This week’s primary election in Pennsylvania held several bright spots for working families, public education advocates, and those who value accountability for our politicians.
One victory was in the West Philadelphia House District 188, where incumbent Rep. James Roebuck faced a primary challenge from Fatimah Muhammad. Rep. Roebuck is the ranking Democrat on the House Education Committee, and has been a major opponent of school vouchers and other forms of education privatization. This made him a target of the American Federation for Children (AFC), the big-money pro-voucher group headed by major right wing zillionaire Betsy DeVos, as well as Michelle Rhee’s anti-teacher PAC Students First.
“I see a move by essentially a handful of very wealthy people who want to privatize public education for a wide variety of reasons,” Lawrence Feinberg, co-chairman of the anti-voucher Keystone State Education Coalition, told the Philadelphia City Paper. “Not the least of which has to do with crushing labor unions, but they also want tax dollars going to private and religious schools.”
These out of state corporate-backed groups spent almost a $1 million on down-ballot races in Pennsylvania, littering Roebuck’s district with glossy mailers accusing him of hurting students – when in fact he has been protecting students and families from privatization, as well as fighting Gov. Corbett’s deep budget cuts:
Roebuck is even blamed for alleged widespread cheating on standardized tests at Philadelphia schools—cheating encouraged the by the high-stakes tests, which now play a decisive role in teacher evaluation and even a school’s survival, touted by these very same school reform advocates.
Like pro-voucher efforts nationwide, the Pennsylvania campaign conceals the corporate money behind local front groups. The word “voucher” does not appear in any of the attack ads.
Luckily, Working America organizers worked with brothers and sisters from the American Federation of Teachers (AFT) and the Pennsylvania State Education Association (PSEA) to let West Philadelphians know about the money behind Muhammad and the truth of Rep. Roebuck’s record, on the phone and door-to-door. And despite the money spent against him, Roebuck pulled out a win with an 887 vote margin.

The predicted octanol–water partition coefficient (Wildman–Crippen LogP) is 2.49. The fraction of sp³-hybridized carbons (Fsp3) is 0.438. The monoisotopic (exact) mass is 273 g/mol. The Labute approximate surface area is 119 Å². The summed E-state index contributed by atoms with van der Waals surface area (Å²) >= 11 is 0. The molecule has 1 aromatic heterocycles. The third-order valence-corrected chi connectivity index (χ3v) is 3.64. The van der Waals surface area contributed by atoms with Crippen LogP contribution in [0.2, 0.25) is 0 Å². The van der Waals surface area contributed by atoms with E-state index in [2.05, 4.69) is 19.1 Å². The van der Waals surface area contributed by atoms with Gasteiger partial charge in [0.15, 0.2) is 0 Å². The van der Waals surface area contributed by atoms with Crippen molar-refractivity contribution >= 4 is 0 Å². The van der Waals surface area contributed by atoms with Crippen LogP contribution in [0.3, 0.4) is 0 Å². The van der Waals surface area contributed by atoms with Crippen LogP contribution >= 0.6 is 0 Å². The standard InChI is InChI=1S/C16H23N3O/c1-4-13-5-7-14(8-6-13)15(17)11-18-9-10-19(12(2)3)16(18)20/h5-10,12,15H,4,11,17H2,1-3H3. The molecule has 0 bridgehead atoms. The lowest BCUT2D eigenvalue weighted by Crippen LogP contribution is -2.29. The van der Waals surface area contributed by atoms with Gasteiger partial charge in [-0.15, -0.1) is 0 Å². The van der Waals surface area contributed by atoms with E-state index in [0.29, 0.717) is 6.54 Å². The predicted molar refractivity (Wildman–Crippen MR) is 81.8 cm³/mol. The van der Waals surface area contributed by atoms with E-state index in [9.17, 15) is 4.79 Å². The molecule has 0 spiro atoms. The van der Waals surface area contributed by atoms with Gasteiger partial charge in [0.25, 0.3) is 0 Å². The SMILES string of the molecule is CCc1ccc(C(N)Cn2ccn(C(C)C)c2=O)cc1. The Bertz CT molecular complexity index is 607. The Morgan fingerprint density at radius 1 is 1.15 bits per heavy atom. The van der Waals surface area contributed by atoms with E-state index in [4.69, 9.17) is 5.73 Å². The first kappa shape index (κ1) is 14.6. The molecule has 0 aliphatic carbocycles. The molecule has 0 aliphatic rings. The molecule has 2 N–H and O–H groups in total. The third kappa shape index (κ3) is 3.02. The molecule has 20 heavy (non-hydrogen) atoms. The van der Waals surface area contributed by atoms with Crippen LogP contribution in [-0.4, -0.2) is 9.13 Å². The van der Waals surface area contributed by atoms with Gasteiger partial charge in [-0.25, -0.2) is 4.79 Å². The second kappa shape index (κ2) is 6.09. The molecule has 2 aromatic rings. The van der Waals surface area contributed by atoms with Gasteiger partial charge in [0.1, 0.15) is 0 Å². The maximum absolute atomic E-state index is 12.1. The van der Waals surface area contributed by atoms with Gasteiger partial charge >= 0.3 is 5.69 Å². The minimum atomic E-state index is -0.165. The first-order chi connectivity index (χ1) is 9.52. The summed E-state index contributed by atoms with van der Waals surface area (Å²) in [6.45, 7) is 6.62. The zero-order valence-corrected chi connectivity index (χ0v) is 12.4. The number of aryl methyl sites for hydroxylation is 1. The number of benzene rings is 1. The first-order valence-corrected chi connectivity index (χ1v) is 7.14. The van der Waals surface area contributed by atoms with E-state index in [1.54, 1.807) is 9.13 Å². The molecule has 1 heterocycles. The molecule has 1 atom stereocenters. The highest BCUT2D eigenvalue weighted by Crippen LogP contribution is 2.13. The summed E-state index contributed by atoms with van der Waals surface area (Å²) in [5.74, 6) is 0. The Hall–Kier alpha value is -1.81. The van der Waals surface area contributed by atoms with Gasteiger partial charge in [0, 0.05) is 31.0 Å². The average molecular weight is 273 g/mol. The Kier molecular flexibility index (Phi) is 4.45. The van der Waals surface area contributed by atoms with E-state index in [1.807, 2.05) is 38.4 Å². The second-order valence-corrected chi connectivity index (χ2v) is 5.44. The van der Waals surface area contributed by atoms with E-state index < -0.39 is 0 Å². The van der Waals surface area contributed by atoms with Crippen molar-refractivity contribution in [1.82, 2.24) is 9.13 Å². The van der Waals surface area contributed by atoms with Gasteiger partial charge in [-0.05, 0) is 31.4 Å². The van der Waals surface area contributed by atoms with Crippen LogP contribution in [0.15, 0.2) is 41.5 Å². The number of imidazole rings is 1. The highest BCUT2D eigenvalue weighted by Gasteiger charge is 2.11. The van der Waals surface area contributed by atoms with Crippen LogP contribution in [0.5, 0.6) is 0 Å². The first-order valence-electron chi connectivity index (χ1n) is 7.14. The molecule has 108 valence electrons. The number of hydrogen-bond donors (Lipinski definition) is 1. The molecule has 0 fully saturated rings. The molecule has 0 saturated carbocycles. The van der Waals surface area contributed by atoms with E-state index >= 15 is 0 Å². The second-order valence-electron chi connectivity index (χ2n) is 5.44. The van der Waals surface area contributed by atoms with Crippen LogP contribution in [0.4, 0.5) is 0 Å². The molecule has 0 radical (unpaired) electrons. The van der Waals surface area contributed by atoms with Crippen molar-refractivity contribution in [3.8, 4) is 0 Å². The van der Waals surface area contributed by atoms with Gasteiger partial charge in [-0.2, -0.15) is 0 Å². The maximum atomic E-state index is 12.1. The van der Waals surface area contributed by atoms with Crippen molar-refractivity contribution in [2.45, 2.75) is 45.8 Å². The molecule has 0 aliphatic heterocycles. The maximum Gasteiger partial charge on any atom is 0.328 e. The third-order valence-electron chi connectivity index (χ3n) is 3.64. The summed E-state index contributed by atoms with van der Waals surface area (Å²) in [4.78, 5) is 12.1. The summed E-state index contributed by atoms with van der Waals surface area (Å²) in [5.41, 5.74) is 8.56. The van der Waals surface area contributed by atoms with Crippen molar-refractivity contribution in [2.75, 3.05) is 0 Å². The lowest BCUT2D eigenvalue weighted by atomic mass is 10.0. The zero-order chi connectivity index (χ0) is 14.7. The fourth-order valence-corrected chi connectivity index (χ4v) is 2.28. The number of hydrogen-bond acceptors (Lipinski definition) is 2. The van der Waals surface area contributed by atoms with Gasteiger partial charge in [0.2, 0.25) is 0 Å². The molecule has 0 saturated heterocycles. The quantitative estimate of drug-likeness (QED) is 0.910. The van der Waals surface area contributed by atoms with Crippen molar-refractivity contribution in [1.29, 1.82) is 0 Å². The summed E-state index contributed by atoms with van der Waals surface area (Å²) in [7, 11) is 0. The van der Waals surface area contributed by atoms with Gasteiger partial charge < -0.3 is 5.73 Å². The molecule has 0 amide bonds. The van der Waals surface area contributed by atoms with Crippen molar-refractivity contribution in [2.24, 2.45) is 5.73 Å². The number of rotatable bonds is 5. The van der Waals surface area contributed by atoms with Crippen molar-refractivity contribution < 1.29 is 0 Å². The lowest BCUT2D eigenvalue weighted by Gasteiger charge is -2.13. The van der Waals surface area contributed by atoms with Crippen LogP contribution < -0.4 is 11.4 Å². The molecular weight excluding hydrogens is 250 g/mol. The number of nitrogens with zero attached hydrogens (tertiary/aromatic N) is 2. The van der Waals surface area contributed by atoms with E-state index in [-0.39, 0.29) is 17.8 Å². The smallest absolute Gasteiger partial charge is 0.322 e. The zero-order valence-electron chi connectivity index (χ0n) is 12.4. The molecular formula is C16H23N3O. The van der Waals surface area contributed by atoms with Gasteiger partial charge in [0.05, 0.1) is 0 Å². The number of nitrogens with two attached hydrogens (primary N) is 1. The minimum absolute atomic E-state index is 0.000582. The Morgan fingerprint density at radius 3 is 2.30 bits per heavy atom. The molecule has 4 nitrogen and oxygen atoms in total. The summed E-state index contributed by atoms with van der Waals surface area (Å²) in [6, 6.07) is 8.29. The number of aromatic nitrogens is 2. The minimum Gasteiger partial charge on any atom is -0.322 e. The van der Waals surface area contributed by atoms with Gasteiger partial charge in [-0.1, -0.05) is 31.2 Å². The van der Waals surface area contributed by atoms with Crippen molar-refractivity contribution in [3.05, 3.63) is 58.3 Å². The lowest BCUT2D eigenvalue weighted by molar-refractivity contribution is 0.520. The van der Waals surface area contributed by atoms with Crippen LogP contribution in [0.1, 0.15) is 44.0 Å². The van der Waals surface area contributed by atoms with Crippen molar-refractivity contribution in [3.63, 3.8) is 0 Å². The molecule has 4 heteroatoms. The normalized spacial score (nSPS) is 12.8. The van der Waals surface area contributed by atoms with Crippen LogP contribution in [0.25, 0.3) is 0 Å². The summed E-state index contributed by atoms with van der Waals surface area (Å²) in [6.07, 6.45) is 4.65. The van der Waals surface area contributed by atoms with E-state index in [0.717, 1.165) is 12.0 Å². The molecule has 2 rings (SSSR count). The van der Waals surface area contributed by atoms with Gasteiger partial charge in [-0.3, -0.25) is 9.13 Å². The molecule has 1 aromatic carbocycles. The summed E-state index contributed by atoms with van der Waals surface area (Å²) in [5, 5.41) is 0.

In another part of Philadelphia, Democrat Ed Neilson squared off with Republican Dave Kralle for an open seat in House District 169. With close votes on everything from education funding to voter suppression, an open House seat isn’t small potatoes, and the choice in the 169th was clear. Not only had Neilson advocated for workers as Deputy Secretary of Labor under Gov. Rendell, he also had been a union electrician, a lifelong member of IBEW Local 98. That’s right: Philly had the chance to send someone to the legislature who actually understood the perspective of the average working family.
It was tight, but in a District formerly represented by a Republican, the electrician engineered a 592 vote victory in this special election. Neilson and Kralle will face off again in November.
Lastly, in Western Pennsylvania, redistricting had forced two Democratic Congressmen to compete for the 12th Congressional District. Still, there was a clear contrast. Rep. Jason Altmire voted against the Affordable Care Act, which we know is an enormous boon to young people, seniors, and families seeking health care coverage. Altmire voted ‘no’ on health care even after telling his constituents it was a priority for him. Meanwhile, he voted for the Republican “Balanced Budget Amendment,” a right-wing measure that would have opened the door to cuts in Medicare and Social Security.
Working America worked with the United Steelworkers as part of the AFL-CIO’s Labor Program to get out the vote for Rep. Mark Critz, an advocate for job creation, workers’ rights, and protecting the social safety net. Because the way the map had been drawn, the area Critz had represented was only 27 percent of the new district, giving him a disadvantage. Still, when the two records were made clear, working Pennsylvanians chose Critz – the margin of victory was just over 1,000 votes, or one percent.
Working America will continue to work with our allies to ensure that the politicians we send to state houses and the U.S. Capitol have working families’ best interests in mind. Not only do these three narrow victories show that every single vote counts in every single race – it also gives us hope for the high-stakes elections later this year.